BALTIMORE – Absolutely deplorable.
There is no other way to describe the ineptitude put on display by the Buffalo Bills Sunday afternoon in their season-opening 47-3 loss to the Baltimore Ravens, the most lopsided Week 1 loss, and the second-worst loss in the 59-year history of the franchise.
You might say the only thing worse than the Bills was the weather as it rained all day at M&T Bank Stadium, and that was reflected in the number of empty seats as thousands of Ravens fans made the right call and stayed home rather than venture out. And they were joined by thousands of others who left at halftime with the Ravens comfortably ahead 26-0.
But that wouldn’t even be correct. Nothing was worse than the Bills on this day, and what made this performance such an utter abomination is that Buffalo was incompetent on offense, on defense, and on special teams, a total team effort. If the Bills were to play twice as well in future games, that might only be good enough to win three or four games.
But quite frankly, given what we saw Sunday, is that even possible? This roster is so devoid of top-level talent, is so lacking in depth, the Bills may not be able to compete on level terms with any team in the league this year.
Nathan Peterman, everyone’s preseason darling, was overmatched once again. The good news is that he didn’t throw five interceptions as he did in Los Angeles last year; only two this time. The bad news is that he could not produce a single first down in the first half. Not a single one. That hasn’t happened in any Bills game in the 21st century.
Of course, he had no help from anyone. His wide receivers couldn’t get open, and his offensive line couldn’t protect him, but the undeniable truth is that Peterman cannot play in the NFL. He just can’t. He’s not big enough, he’s not strong enough, his arm is mediocre, and he can’t turn bad plays into good ones the way the good quarterbacks can. He's barely backup level, let alone a starter, and Sean McDermott may have already come to that conclusion.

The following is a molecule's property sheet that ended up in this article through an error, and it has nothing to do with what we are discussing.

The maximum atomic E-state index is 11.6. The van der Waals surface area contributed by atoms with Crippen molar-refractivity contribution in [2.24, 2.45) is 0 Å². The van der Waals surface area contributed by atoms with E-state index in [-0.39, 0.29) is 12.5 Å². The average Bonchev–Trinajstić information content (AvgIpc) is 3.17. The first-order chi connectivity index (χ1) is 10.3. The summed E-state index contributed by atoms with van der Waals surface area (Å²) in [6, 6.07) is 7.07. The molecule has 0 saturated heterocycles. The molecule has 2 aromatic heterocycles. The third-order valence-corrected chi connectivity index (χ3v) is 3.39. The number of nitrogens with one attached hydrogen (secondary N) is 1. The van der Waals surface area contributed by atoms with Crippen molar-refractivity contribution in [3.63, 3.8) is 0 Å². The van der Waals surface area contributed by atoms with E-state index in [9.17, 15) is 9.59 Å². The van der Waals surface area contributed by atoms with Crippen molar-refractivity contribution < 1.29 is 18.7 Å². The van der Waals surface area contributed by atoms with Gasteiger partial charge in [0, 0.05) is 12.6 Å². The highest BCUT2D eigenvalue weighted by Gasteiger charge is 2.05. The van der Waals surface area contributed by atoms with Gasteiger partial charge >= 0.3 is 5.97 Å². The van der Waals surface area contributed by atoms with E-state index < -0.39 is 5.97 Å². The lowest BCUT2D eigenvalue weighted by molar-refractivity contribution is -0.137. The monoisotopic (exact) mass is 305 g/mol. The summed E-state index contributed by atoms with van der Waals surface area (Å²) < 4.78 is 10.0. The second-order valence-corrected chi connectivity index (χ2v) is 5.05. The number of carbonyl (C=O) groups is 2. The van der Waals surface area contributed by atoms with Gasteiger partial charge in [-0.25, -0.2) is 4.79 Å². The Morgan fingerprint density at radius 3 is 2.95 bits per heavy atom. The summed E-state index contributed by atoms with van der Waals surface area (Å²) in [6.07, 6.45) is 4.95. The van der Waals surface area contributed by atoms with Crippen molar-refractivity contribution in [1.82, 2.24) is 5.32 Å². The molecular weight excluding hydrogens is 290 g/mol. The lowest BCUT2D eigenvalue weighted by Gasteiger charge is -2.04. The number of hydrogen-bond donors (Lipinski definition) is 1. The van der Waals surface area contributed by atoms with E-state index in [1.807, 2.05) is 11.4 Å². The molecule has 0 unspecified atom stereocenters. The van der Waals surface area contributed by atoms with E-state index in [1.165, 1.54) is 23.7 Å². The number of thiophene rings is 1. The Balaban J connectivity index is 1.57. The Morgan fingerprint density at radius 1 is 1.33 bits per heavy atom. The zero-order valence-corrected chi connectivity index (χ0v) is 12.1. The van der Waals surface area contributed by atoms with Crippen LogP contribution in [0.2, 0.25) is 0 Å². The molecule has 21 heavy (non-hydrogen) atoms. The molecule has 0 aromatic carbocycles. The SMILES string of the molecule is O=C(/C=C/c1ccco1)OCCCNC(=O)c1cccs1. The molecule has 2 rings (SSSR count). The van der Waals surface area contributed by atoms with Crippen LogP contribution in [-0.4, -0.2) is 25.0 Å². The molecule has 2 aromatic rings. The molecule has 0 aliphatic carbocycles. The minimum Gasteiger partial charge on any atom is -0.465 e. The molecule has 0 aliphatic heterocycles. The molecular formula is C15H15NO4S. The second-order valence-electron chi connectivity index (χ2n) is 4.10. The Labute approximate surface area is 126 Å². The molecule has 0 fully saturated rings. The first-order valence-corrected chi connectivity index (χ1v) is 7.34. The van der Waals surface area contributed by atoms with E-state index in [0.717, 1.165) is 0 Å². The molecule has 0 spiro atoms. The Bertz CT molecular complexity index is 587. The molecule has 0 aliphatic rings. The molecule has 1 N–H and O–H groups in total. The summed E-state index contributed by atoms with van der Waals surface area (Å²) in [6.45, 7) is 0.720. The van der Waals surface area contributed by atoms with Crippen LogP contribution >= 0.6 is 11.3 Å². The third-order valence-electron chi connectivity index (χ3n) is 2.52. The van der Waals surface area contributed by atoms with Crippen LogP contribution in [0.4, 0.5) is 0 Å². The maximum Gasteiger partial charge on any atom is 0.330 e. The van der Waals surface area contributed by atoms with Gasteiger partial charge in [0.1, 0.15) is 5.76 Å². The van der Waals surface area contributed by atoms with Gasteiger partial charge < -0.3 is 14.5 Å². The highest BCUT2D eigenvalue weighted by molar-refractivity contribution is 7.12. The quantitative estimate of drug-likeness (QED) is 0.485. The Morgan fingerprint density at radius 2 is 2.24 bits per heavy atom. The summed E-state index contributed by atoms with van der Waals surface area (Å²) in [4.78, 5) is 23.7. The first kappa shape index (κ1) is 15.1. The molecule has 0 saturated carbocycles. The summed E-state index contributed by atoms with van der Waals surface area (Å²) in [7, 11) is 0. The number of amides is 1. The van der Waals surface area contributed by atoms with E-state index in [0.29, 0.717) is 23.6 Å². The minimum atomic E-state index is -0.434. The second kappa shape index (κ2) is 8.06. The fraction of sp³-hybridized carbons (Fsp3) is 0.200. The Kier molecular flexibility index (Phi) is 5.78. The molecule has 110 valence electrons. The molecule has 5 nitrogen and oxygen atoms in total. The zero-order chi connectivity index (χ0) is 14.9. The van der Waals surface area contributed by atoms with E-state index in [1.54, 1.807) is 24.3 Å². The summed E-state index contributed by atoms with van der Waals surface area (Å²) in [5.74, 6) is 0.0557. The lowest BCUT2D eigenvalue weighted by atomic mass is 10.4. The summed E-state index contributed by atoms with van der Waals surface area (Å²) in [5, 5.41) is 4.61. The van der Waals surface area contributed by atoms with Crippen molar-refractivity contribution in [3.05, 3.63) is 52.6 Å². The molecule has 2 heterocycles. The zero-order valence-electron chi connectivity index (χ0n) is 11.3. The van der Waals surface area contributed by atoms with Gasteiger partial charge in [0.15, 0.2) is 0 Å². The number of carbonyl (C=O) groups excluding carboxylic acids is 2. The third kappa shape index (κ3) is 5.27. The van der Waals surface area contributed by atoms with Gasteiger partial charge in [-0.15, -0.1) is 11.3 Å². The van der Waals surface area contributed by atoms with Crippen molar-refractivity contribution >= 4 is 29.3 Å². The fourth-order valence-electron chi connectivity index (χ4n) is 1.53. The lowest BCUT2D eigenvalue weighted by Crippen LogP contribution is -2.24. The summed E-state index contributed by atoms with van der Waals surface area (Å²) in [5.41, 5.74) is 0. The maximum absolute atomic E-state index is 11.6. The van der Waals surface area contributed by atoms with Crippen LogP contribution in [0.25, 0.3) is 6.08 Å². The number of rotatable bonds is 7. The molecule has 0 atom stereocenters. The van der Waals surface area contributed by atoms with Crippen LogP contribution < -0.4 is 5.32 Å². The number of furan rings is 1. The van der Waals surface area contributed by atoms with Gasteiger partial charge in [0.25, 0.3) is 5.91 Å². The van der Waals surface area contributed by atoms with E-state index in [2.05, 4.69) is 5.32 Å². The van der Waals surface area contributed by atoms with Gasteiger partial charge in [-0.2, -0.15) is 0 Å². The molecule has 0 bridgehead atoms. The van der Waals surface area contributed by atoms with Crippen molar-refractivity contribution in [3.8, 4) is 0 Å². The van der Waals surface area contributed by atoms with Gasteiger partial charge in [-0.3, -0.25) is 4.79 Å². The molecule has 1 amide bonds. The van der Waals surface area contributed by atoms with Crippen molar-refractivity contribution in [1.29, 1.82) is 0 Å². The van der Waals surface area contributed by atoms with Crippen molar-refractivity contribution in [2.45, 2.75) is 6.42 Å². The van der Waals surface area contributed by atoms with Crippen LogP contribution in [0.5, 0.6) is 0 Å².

The Bills won the coin toss to start the game, and that was the only thing they won all day. McDermott opted to defer as he almost always does — analytics, you know — and the Ravens said thank you very much and drove 80 yards in 10 plays to take a lead they never relinquished. Alex Collins scored the touchdown on a 7-yard run right through the middle of the defense which looked awful the entire series.
After a pair of three-and-outs by the Bills, the Ravens made it 14-0 when Flacco hit John Brown with a 7-yard TD pass on a play where he was uncovered in the end zone. Completely uncovered.
Special teams got into the act in the second quarter as the punt team allowed a 51-yard return by Janarion Grant to the Bills’ 23 that set up a field goal by Justin Tucker.
When the defense finally did something right — Matt Milano recovering a fumble that was forced by rookie Tremaine Edmunds at the Ravens 35 — the offense moved backward and Stephen Hauschka missed a 51-yard field goal.
Before the half ended, Peterman served up the first of his two interceptions which set up a Tucker field goal, and after the Bills twice failed to recover a muffed punt, the Ravens made them pay by driving 85 yards to a Flacco TD pass to Michael Crabtree that made it 26-0.
“Poor Nathan Peterman,” CBS’ Boomer Esiason said at halftime. “They've thrown him to the wolves, boys. He just does not look good. It's unfortunate. The question is will Josh Allen see playing time today assuming nothing happens to Nathan Peterman. It would be a decision by the coaching staff. I don't think they will because I think Baltimore is absolutely feasting on everybody.”
When Peterman did nothing on Buffalo’s first two possessions of the third quarter, McDermott did indeed decide to end the misery and he turned to rookie Josh Allen, proving that McDermott isn’t worried about protecting the first-round asset, or shattering his confidence.
By that point, the deficit had risen to 40-0 as rookie punter Corey Bojorquez dropped a snap at his own 14 that led to Flacco’s 13-yard TD pass to Willie Snead, and Peterman’s second pick resulted in Javorius Allen’s TD plunge.
Like Peterman, Allen really had no chance, but there was no doubt he looked more capable of moving the offense than Peterman did at any point, and he did put together a 12-play, 46-yard march that ended with a Hauschka field goal to break the Ravens’ shutout.
At the end of the third quarter, the Bills had six first downs, were 1 of 12 on third down, and 83 net yards of offense.